Decreased vagally-mediated heart rate variability in a conditional NPY Y1 receptor knockout mouse
Neuropeptide Y (NPY) is a protein involved in the complex regulation of a variety of physiological functions that range from feeding to emotions. In the central nervous system NPY is able to influence autonomic nervous system regulation of cardiac function, via activation of NPY-Y1 receptors (Y1Rs). Moreover, NPY-Y1R signaling seems to play an important role in dampening sympathetic nervous system activation during the stress response. However, the specific brain areas, the neural circuits and the mechanisms involved in this modulation have not been fully identified yet.
Transgenic animals are often used to investigate the functions of genes and their products. Here, a genetically modified mouse was used, in which the inactivation of Y1R gene (Npy1r) was restricted to specific neurons in the post-natal brain by using a combination of two powerful genetic engineering tools (Cre-loxP and tet-off systems). This approach was used to evaluate the role of hippocampal Y1Rs in the central autonomic control of cardiovascular function.
In order to achieve this goal, radiotelemetric transmitters were implanted in 4-month-old male mice exhibiting reduced forebrain expression (rfb) of the Y1R (Npy1rrfb, n=10) and their corresponding controls (Npy1r2lox, n=8). The transmitter’s body was surgically inserted in the abdominal cavity and two electrodes were fixed to the inferior part of the sternum and close to the right atrium of the heart, respectively. Electrocardiograms (ECG) were recorded (i) during resting conditions, (ii) under selective pharmacological manipulation of cardiac vagal activity, and (iii) during acute and chronic psychosocial stress challenges (based on social defeat test). Then, ECG recordings were analyzed to assess the variability of heart rate (HRV) and the modulatory role of the two branches of the autonomic nervous system. The results obtained by in situ hybridization confirmed that Npy1rrfb mice showed a lower Npy1r mRNA hippocampal expression, especially in the dentate gyrus granule cell layers and in the CA1 region (Fig. 1). At rest, Npy1rrfb mice showed (i) a higher heart rate (Fig. 2), (ii) a reduced heart rate variability, and (iii) a lower vagal tone compared to wild-type controls. Following pharmacological vagal inhibition with a muscarinic receptor antagonist (methylscopolamine, 0.1 mg/kg), heart rate was higher in control but not in Npy1rrfb mice compared to their respective baseline values.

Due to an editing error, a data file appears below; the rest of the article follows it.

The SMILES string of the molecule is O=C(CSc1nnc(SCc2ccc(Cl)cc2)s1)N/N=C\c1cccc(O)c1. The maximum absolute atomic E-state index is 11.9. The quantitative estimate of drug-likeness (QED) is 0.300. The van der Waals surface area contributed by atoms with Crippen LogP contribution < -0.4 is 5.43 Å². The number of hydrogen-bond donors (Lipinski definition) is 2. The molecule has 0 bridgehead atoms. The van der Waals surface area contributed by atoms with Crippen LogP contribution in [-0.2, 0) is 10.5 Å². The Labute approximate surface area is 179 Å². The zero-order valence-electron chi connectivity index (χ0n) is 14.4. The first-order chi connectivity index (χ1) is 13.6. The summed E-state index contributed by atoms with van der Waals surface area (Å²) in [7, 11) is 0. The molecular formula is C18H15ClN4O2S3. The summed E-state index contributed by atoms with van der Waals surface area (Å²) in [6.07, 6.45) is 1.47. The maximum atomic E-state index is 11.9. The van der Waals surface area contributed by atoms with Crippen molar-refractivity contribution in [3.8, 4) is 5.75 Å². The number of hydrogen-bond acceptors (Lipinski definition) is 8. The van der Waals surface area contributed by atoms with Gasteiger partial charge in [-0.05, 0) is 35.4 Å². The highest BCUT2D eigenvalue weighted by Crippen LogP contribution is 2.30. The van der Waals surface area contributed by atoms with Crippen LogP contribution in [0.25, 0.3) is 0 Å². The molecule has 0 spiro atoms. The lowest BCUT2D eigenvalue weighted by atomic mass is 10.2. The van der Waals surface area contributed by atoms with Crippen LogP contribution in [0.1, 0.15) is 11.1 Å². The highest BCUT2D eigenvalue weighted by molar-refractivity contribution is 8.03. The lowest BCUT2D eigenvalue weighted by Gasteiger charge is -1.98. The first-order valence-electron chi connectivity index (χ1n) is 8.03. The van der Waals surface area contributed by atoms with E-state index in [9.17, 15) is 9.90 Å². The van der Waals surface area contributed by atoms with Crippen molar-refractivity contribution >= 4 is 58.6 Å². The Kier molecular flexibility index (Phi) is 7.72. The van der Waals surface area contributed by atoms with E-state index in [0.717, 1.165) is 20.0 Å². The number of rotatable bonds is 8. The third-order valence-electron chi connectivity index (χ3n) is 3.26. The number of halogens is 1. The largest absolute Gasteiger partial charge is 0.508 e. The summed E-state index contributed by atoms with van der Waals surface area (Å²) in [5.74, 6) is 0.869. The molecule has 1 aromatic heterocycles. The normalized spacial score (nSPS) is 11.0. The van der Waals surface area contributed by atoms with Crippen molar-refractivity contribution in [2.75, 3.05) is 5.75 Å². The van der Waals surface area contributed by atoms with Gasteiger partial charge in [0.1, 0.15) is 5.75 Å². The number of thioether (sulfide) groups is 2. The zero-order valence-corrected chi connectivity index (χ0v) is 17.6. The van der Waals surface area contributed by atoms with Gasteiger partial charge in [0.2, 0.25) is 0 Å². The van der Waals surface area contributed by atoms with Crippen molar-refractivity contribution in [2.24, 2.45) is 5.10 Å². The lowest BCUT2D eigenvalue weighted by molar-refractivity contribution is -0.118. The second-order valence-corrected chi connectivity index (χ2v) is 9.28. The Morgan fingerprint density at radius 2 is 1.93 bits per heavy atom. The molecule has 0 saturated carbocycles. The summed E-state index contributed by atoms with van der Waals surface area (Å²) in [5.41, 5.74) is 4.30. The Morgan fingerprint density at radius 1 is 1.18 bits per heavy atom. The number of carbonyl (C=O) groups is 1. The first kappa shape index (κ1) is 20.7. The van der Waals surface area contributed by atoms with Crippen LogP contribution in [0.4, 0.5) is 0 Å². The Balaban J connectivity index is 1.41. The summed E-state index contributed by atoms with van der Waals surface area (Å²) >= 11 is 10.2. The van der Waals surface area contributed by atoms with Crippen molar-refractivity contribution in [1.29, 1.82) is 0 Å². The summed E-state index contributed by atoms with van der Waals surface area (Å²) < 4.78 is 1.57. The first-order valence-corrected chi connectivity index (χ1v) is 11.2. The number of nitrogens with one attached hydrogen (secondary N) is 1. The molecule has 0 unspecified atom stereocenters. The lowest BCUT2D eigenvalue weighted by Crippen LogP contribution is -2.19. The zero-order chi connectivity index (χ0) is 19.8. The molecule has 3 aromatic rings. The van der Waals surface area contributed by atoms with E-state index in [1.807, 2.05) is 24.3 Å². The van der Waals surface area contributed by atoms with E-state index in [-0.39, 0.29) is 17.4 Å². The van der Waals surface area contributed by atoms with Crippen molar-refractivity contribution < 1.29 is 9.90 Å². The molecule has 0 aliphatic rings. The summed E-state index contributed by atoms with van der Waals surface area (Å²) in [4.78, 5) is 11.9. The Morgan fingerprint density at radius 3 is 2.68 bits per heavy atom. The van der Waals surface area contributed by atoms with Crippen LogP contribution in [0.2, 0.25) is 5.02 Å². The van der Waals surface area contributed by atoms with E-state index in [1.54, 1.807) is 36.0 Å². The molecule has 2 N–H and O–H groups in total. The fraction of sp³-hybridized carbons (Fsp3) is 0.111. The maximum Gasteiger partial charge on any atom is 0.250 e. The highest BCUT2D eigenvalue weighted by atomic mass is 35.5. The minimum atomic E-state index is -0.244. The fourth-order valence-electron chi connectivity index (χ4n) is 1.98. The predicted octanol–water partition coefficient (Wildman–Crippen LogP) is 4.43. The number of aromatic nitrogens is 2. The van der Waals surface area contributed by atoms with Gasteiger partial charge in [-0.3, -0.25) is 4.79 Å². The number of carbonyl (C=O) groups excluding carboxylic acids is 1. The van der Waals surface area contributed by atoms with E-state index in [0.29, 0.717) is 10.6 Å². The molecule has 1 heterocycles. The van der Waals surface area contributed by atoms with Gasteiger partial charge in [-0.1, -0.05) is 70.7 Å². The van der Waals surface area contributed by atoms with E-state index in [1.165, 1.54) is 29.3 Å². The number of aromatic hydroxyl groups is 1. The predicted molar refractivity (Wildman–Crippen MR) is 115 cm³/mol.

Thus, resting tachycardia of Npy1rrfb mice might be due to their reduced cardiac vagal modulation. Furthermore, the stress-induced increase in heart rate was smaller in Npy1rrfb mice compared to their corresponding controls, arguably because of a concomitant lower parasympathetic withdrawal. In conclusion, the role of central Y1 receptor signaling in autonomic regulation of cardiac function was evaluated. The findings here obtained suggest that reduced expression of Y1Rs in mice leads to a decrease in resting vagal neural modulation and heart rate variability, which in turn may provoke a reduced cardiac autonomic responsiveness to an acute stressor. However, Y1r deficiency does not seem to modify heart rate and heart rate variability in response to a chronic psychosocial stress paradigm. Finally, this study also indicates that reduced expression of Y1Rs in mice is associated with an increase in heart rate and a decrease in vagal neural control of heart rate at rest.
Rosario Statello, Luca Carnevali, Andrea Sgoifo
Department of Chemistry, Life Sciences and Environmental Sustainability,
Stress Physiology Lab, University of Parma, Italy
Reduced NPY Y1 receptor hippocampal expression and signs of decreased vagal modulation of heart rate in mice.
Statello R, Carnevali L, Paterlini S, Gioiosa L, Bertocchi I, Oberto A, Eva C, Palanza P, Sgoifo A
Physiol Behav. 2017 Apr 1